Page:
Sierra Leone Nearly Ebola-Free as Largest Remaining Quarantine Ends

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Sierra Leone Ebola-FreeWith no new cases for a full week and the country’s largest remaining quarantine having come to a close, Sierra Leone health officials are starting to see the finish line in their long struggle against Ebola. The hemorrhagic fever has killed 4,000 people in the country since the outbreak began in 2013. Presently, only a few dozen people remain in quarantine.

Once the quarantine ends, which is expected to happen at the end of August, Sierra Leone needs to go 42 days without a new case before it can officially be considered Ebola-free.

Despite the recent success of a breakthrough Ebola vaccine, Sierra Leone’s progress is more due to education than medicine. This is because the Ebola outbreak was an example of what scholars call an “acute-on-chronic disaster.” In other words, an acute problem—the Ebola outbreak—was due to a chronic, long-standing one—inadequate public health and sanitation systems.

It took a great deal of human and financial effort to educate people on the sanitation and safety techniques needed to prevent the disease’s spread. However, getting to zero and staying at zero are two different things. Even if Sierra Leone is declared Ebola-free, vigilance and prudence will be required to make sure there isn’t a resurgence.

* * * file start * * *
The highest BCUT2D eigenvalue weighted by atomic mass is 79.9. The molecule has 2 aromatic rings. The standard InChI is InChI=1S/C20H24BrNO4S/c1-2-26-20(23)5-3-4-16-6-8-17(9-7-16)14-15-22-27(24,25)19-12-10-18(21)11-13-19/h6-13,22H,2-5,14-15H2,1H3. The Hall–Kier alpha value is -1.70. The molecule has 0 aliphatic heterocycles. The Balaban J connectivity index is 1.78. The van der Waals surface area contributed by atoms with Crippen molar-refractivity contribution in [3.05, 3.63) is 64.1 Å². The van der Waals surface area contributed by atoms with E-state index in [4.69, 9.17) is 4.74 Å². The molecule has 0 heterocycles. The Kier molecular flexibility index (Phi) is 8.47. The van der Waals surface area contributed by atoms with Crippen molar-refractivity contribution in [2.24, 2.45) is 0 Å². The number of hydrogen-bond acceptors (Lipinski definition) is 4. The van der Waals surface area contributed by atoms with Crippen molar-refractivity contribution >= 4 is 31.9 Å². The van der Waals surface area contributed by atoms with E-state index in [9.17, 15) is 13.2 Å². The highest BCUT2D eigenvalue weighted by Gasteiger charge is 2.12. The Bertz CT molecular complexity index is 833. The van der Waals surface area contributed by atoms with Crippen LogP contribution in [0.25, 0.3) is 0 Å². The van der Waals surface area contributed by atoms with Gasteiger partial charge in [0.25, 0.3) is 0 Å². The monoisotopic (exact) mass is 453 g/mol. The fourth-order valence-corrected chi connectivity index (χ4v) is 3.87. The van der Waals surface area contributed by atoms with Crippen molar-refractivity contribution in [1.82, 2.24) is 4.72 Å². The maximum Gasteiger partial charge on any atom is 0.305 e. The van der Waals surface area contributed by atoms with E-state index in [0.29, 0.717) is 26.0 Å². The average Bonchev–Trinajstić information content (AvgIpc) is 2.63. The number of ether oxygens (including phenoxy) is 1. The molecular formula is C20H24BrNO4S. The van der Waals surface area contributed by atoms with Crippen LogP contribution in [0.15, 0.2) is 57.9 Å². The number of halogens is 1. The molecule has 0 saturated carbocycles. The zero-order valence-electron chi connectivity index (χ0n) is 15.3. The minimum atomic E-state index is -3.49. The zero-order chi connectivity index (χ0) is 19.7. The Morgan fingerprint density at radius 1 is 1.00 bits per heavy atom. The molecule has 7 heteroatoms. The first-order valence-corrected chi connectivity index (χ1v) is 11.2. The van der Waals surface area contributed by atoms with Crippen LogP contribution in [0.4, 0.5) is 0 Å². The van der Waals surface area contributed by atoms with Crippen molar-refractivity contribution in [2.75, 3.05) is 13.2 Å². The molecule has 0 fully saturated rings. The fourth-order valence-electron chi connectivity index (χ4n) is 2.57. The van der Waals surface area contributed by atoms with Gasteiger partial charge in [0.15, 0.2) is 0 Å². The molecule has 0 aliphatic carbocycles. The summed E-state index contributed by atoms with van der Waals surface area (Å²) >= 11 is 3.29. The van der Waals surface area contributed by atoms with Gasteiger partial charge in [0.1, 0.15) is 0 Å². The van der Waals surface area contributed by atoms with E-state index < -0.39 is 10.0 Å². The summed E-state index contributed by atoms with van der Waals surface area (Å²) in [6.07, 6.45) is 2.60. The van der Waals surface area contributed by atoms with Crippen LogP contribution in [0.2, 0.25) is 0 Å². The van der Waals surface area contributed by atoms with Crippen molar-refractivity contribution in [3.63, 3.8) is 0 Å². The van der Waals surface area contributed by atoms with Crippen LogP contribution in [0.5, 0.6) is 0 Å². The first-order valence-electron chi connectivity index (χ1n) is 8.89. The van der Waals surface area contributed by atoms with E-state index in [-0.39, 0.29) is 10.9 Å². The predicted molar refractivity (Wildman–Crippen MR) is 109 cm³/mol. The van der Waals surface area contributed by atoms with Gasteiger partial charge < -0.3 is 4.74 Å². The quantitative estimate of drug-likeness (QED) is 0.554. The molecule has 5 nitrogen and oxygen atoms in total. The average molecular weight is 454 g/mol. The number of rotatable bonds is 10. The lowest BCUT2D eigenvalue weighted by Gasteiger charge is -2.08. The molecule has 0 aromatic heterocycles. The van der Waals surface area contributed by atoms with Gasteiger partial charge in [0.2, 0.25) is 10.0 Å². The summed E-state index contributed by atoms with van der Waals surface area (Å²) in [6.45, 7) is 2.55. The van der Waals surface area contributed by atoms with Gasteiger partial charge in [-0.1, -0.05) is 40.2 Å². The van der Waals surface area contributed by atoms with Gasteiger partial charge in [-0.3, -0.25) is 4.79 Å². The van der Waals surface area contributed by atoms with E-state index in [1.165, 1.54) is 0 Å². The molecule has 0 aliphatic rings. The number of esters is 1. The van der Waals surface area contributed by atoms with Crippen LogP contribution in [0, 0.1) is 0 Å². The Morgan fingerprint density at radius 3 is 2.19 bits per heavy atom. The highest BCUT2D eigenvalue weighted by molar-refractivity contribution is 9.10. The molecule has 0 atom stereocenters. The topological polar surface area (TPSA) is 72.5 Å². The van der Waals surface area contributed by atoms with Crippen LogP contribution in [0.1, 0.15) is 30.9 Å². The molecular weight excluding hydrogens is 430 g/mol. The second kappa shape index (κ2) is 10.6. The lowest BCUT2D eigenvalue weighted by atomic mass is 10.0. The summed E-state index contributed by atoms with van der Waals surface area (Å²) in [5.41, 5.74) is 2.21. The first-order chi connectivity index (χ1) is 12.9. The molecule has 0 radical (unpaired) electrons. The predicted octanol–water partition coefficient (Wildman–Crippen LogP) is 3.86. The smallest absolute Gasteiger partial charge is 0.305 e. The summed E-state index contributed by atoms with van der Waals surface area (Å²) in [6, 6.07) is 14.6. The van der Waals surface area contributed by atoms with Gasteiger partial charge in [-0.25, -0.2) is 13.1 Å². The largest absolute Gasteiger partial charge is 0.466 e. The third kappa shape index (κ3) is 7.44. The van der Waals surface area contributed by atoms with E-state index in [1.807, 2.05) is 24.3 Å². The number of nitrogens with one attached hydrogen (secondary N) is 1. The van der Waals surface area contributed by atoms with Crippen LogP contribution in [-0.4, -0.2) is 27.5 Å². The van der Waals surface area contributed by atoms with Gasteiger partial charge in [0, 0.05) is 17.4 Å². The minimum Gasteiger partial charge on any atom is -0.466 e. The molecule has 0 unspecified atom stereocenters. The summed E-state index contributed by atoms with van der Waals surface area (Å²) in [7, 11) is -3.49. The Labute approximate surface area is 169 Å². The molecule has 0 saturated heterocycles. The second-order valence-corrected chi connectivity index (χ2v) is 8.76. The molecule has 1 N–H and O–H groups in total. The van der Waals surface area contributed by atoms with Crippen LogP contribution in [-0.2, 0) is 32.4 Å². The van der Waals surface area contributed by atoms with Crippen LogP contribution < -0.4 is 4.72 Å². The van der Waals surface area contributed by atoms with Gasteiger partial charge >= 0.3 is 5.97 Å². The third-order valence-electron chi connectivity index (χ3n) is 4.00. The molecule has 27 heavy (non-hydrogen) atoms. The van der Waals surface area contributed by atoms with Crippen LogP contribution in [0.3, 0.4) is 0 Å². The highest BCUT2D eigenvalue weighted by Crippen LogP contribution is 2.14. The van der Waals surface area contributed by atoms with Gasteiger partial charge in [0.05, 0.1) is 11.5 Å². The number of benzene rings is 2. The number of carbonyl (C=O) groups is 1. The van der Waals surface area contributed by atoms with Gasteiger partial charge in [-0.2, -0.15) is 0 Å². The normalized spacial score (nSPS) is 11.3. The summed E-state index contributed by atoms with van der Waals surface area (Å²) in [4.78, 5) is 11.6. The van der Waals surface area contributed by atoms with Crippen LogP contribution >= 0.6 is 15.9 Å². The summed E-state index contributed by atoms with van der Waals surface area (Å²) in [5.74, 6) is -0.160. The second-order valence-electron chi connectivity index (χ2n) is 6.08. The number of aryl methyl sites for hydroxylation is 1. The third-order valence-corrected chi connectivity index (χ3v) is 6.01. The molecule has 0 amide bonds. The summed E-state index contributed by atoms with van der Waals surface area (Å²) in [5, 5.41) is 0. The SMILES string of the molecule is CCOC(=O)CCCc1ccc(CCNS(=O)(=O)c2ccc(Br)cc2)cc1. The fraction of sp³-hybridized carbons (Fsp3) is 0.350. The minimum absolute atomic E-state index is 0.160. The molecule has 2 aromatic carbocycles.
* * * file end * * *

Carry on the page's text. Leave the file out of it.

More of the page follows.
The Ebola epidemic has mainly affected Liberia, Guinea, and Sierra Leone, where it has infected 28,000 people and killed a total of 11,000 across all three nations, including seven percent of health workers in Sierra Leone and eight percent in Liberia. Despite the damage to the populations, economy, and social structure, there have been numerous successes. In addition to the vaccine, Liberia hasn’t seen a new case of Ebola since mid-July and only three new cases occurred in Guinea last week. While “getting to zero” may not be a cause for relaxing just yet, it is hard to resist the urge to celebrate or at least breathe a sigh of relief.

Sources for Today’s Article:
Keating, J., “The Ebola Epidemic Is Coming to an End. Don’t Celebrate,” Slate web site, August 21, 2015;


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Adrian has been working in the information publishing world since 1997. But when it comes to health information, he’s a self-admitted late bloomer. A couch potato since pre-school, Adrian was raised on TV, video games and a lifestyle that led to childhood obesity that followed him well into adulthood. But when he hit his forties, he decided enough was enough. He had a family to take care of and his days of overeating, under-exercising and inactivity were going to lead... Read Full Bio »